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Head of State Highlights the Disparity between the Old and New Generations

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Governor General Her Excellency Dame Pearlette Louisy delivering her Throne Speech

Governor General Her Excellency Dame Pearlette Louisy delivering her Throne Speech

Wednesday, April 26, 2006 – Governor General Her Excellency Dame Pearlette Louisy delivered her Throne Speech on Tuesday 25th April, opening the Sixth Session of the Eighth Parliament.

Dame Pearlette Louisy in her presentation reminisced on the tranquillity of the old days and the reality which is quickly eating away at the foundation set by many already deceased.

She said much of the pride that existed in decades past was achieved with no piped borne water, electricity or telephones. She said older generations did not have the benefits of public healthcare and universal education but managed to produce world-class scholars.

“We are engaged in a society that too often celebrates wrong doing and which turns a blind eye. We tend to criticize but not contribute. We are quick to talk but slow to act. Many know the problems but few will pioneer the solution. We are quick to condemn the victim and undermine the ambitious. We want employment but do not want to work for someone else. We gossip and spread ill will. We will go along with the popular lie rather than stand alone for truth,” said the island's Head of State.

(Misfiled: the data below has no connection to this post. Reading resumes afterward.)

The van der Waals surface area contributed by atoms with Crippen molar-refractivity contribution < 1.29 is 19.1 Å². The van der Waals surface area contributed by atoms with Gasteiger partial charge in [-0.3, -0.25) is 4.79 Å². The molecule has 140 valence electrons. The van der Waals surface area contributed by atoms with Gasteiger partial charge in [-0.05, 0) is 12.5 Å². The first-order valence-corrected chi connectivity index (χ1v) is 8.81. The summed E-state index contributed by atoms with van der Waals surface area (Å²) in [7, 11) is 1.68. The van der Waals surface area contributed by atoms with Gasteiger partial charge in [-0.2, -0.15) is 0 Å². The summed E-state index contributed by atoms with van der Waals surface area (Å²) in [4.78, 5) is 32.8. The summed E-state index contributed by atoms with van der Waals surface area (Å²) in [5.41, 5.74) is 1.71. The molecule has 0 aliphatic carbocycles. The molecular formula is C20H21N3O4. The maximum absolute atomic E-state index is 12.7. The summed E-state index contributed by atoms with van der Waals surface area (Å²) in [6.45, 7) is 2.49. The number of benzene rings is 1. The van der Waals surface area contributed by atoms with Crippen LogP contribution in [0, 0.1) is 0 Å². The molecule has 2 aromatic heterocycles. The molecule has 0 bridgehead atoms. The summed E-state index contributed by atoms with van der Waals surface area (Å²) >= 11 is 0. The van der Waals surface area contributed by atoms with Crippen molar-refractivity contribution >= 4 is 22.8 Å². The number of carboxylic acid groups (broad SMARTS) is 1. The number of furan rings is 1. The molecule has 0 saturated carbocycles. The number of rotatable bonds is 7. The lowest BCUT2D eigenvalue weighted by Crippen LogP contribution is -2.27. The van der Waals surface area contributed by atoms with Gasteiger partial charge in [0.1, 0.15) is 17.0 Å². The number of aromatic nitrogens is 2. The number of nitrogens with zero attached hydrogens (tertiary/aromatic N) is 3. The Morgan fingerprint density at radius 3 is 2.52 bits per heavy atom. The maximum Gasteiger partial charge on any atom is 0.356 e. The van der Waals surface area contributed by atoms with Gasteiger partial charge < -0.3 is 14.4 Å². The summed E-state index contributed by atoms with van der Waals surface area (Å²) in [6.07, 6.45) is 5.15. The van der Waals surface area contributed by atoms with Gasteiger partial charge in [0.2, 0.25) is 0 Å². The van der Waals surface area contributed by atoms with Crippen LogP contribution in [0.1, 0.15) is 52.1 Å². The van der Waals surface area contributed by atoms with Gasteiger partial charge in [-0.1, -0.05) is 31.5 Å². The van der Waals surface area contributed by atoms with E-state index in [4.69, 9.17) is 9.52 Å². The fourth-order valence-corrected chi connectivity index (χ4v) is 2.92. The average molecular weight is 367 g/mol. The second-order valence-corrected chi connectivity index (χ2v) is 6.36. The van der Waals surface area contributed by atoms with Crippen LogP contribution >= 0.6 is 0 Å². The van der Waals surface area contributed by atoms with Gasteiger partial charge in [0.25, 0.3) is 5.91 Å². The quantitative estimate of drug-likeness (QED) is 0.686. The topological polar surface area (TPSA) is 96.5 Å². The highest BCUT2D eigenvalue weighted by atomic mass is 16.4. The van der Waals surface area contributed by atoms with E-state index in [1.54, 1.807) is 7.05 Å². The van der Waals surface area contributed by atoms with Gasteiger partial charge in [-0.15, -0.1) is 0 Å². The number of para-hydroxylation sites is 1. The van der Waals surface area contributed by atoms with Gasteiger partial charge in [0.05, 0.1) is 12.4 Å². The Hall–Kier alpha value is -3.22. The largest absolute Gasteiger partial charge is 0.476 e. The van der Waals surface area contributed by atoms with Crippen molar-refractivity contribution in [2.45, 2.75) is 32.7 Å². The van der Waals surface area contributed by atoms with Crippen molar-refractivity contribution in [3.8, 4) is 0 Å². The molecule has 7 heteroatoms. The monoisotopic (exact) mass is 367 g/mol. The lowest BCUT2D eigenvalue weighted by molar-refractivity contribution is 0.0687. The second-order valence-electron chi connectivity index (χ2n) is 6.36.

Dame Pearlette said the St. Lucian society is in danger of losing its treasured past to misguided behaviour and said abandoning that history would prove detrimental to a generation that does not even know where it is heading. Compared to their parents, she said, young students have an altogether different appreciation of the world and their role within it.

“All these trends suggest that the young Saint Lucian psyche is being bombarded. New images of popular living are imported daily via the media and the internet. Those images include the glorification of violence and the trivialisation of sex, the corruption of society and the indulgence of the individual self. If we lack a keen understanding of ourselves and our own vision and values, then we will hasten to fill the void with what we are told is 'fly,' 'fab' and 'gangsta,'” Dame Pearlette said.

She said the advent of the CSME may alter the island's demographics as citizens of this region exchange addresses. She said under such an environment St. Lucians will have to embrace the idea of togetherness as the most important ingredient to survival.

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